2. Vatch

                      I gotta ask: why would it have been cool if the USSR had been behind the civil rights or environmental movements?

                      By the way, J. Edgar Hoover was a paranoid weirdo.

                2. Jackrabbit

                  No one has ever claimed that the money went to the protesters.

                  $5 billion from US-govt (as per Nuland) and a lot more from private sources went to pro-Western organizations over many years.

                  As long as Ukraine’s trajectory was toward the West, these organizations were happy. As soon as there was a major setback, a ‘spontaneous’, pro-democracy demonstration appeared (Quelle Surprise!, as Yves would say). Then Nuland served them cookies, and arranged to move ‘Yats’ into power and for visible political support for the new regime. How much clearer could it be?

                  1. Buckaroo Banzai

                    I wonder if you, or any of the other commenters, have actually been to Ukraine, or talked to any of its people, before the Maidan protests?

                    I have, and while I don’t have any idea what “really” happened, I do know that the people I talked to were pretty fed up with the rampant corruption. Smart, hardworking people with no connections, who could barely make a decent living.

                    Maybe these frustrated people were incited to protest, but I’m pretty sure it didn’t take very much inciting to get the ball rolling.

                    1. OIFVet

                      Smart, hardworking people with no connections

                      It is these people who are the losers of this fiasco. They were used to bring a US-friendly government that suits the interests of the US, but is just as corrupt and beholden to the oligarchs and a foreign power as the government it replaced. It is a change, no doubt: a change in which foreign power controls the colony, whose role is to be a pawn between two powers in their struggle for domination. Is it really that hard to understand why people like Jackrabbit are opposed to such “change”?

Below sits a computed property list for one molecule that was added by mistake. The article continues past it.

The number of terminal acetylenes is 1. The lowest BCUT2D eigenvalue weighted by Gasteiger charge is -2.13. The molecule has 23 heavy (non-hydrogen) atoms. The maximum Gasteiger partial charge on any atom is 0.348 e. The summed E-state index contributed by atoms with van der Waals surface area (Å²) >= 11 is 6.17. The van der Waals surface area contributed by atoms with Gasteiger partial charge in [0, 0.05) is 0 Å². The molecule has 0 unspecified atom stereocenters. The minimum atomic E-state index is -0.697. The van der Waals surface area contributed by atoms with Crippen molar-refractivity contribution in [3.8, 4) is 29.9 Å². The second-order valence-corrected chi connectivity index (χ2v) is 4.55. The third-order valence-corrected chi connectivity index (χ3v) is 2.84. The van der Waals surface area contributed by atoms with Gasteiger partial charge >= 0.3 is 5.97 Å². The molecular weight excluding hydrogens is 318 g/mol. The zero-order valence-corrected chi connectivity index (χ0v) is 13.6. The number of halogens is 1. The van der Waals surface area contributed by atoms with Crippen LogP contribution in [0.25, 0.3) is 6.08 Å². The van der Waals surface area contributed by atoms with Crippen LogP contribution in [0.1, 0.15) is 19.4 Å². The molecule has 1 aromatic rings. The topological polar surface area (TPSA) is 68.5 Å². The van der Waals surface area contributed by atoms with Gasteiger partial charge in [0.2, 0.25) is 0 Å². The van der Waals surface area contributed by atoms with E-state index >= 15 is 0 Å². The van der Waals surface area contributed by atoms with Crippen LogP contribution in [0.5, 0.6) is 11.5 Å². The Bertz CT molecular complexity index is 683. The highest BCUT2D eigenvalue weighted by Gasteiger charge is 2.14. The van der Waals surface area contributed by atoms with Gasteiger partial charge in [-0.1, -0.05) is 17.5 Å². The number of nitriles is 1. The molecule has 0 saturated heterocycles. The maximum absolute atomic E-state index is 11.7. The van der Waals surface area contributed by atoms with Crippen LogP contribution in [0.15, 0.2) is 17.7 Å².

3. Yves Smith Post author

                  You need to bone up on what happened. The new government threw out the constitution. They were so good as to temporarily adopt an older version.

                  1. Vatch

                    My question was whether they used the new constitution as an excuse to remove him from office. If that’s what happened, I wasn’t aware of it. I know that they restored the older constitution that has fewer presidential powers.

        1. Yves Smith Post author

          I don’t think that’s the issue. The Russians did not assert a claim. They responded to events.

          The issue is what you make of the referendum to join Russian and Russia accepting the de-facto petition and integrating Crimea. The argument against that is more technical and legalistic. The Crimeans took the position that the Kiev government was illegitimate. But if you took the Kiev government as being valid, then the referendum was in violation of national law and Russia had no business taking the referendum seriously.

          1. Vatch

            The Russians seized Crimea by military means a couple of weeks before the election. And the election was more than 96% in favor of joining Russia. I don’t believe an election result that lopsided. There was electoral fraud: vote early and vote often, as machine politicians are reputed to say in some American cities.

            Whether or not the Kiev government was valid, there should have been U.N. observers present at such a controversial election. Also, Florida, 2000, but I digress.

            1. Jackrabbit

              We’ve been over this ground, Vatch.

              Some groups boycotted the election because they KNEW that the Russian majority would win. That’s why the tally’s show such a high support for joining Russia.

              You know this, but you are spinning it. Predictable and pathetic because you’re biased views with respect to Ukraine/Russian affairs have been refuted time and time again.

              PS I actually like much of your commentary on other subjects.

              1. Vatch

                I don’t think that a voter boycott was responsible for the excessive vote totals. From Wikipedia:

                The ensuing 16 March 2014 referendum on whether to join Russia, had an official turnout of 83% and officially resulted in a 96.77% (Crimea) and 95.6% (Sevastopol) affirmative vote,[46] but the referendum was condemned by the EU, the US, Ukraine and the representatives of the Crimean Tatars for violating Ukraine’s constitution and international law.